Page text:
One of Robert's stochastic thoughts:
I must be ironic right? I'm not suggesting that this guy with a degree in communications from Long Beach State has a better understanding of economics than most economists am I?
The man is a genius but makes it easy to miss this because his genius lies not only in his understanding but in his ability to make things obvious.
He argues two things that don't need to be argued.
Rational is not a synonym for good. Is he really suggesting that economists sometimes forget that? He is and we do.
Sometimes people make better choices about what should be done with other people's money than with their own, because when deciding whether to give their money to, say, the hard working poor, they have, uhm, a conflict of interest.
Surely the possible problem that I have a conflict of interest when I am deciding whether to keep my money or use it to help humanity can't be news to anyone?
Sure it can. It is a shocking idea to economists.
Drum does not understand how devastating his critique is (answer totally devastating). Neither did I, until Brad DeLong explained it to me.
Imagine we care about other people but not as much as we care about ourselves (shocking thought eh well a very very radical departure from standard assumptions in economics). This means that we might care a lot about a transaction or transfer which has no effect on our consumption, leisure or wealth. I am very glad that Bill and Melinda (and Warren) gave so much money and did it in such a very intelligent way (although I still hate windows). This is what we call in the biz an "externality" and it implies that the market outcome is not efficient. I don't especially like to pay taxes. I really really like the fact that rich people pay taxes to support social welfare programs (war in Iraq? no thank you). Both desires count to a utilitarian. It means that an outcome enforced through the coercive power of the state can make everyone happier than the free market outcome, because of the externality due to altruism.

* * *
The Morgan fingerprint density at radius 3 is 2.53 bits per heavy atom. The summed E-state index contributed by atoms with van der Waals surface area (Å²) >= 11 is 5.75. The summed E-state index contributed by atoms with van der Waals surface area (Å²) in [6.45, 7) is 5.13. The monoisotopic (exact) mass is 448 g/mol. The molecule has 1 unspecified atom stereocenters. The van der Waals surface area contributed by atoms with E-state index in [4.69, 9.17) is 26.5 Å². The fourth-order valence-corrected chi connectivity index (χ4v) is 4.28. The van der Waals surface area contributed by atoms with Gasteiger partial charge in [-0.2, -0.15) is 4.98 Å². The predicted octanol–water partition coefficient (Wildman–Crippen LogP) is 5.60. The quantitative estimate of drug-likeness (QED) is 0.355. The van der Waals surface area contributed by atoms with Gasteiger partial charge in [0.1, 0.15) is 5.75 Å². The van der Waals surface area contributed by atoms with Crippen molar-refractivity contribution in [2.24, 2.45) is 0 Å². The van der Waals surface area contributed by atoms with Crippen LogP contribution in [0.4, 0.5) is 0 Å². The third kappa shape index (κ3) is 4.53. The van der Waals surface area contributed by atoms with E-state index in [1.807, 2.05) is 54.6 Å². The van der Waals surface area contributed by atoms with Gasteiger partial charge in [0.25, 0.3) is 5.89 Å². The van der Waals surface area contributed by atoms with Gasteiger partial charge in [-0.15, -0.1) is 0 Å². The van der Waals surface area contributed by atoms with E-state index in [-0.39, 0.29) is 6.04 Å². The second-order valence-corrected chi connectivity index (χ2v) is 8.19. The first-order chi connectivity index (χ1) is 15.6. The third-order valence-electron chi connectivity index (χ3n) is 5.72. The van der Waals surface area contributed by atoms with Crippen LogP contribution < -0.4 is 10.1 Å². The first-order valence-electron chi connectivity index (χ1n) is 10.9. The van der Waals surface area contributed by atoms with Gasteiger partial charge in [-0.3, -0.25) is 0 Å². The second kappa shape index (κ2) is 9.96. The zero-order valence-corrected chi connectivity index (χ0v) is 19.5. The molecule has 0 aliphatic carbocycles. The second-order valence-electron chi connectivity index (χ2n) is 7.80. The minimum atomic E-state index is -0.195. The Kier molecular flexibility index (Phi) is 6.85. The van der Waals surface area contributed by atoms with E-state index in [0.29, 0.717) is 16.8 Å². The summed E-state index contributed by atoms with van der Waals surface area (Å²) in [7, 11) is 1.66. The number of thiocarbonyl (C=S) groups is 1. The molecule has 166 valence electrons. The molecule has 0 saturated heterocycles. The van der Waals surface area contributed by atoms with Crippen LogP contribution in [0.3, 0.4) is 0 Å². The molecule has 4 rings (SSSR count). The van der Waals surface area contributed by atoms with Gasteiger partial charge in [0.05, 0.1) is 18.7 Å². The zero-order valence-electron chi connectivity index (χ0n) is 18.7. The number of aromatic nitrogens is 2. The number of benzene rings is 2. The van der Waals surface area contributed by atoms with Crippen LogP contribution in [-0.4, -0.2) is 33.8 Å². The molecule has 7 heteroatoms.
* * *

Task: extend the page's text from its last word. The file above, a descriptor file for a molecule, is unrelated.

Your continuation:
To consider with Drum the case of Thomas Jefferson, without anything odd (dynamic inconsistency) the position as a slave owner who advocated abolition of of slavery can be perfectly rational. The slave owner might hate slavery, but not hate the enslavement of his own slaves as much as he loves living in luxury off the sweat of their brows. His ideal outcome would be to have all slaves but his own free. A rational anti slavery slave owner knows he's not going to get away with that. Second best would be abolition of slavery -- the desire to free everyone else's slaves outweighs the desire to keep his own. Third would be continued slavery. Finally the outcome he likes least would be to free his own slaves and live in relative poverty in a slave owning country.
Perfectly clear. So why is it that my "explanation" of Drum is ugly and unclear while his essay was clear and brilliant?
Update: I think Tim Haab's post illustrates Robert's point. Individually, he has no incentive to pay for the externalities he imposes while driving an SUV. As he says,
That's why they're called externalities. Voluntarily internalizing my own externalities would ruin my faith in rationality.
But as I was writing this, I noticed Robert posted an update which says it better:
update II: Tim Haab (who is not a jerk) definitely gets Kevin Drum's point as he clearly understands the fundamental difference between a) advocating policy which causes people to internalize externalities one hand and b) listening to kids in the back seat squabble for hours. Also he doesn't own any slaves which puts him a big one up on Thomas Jefferson.
Further commentary here and right here.
Robert goes on to say:
An interesting example of rational co-operative behavior which is not in the public interest is link begging, where bloggers attempt to reward other bloggers for links by linking back. Not as repulsive as self linking, but the first sometimes enables a rational egoist to trick Google, while the second is just pathetic.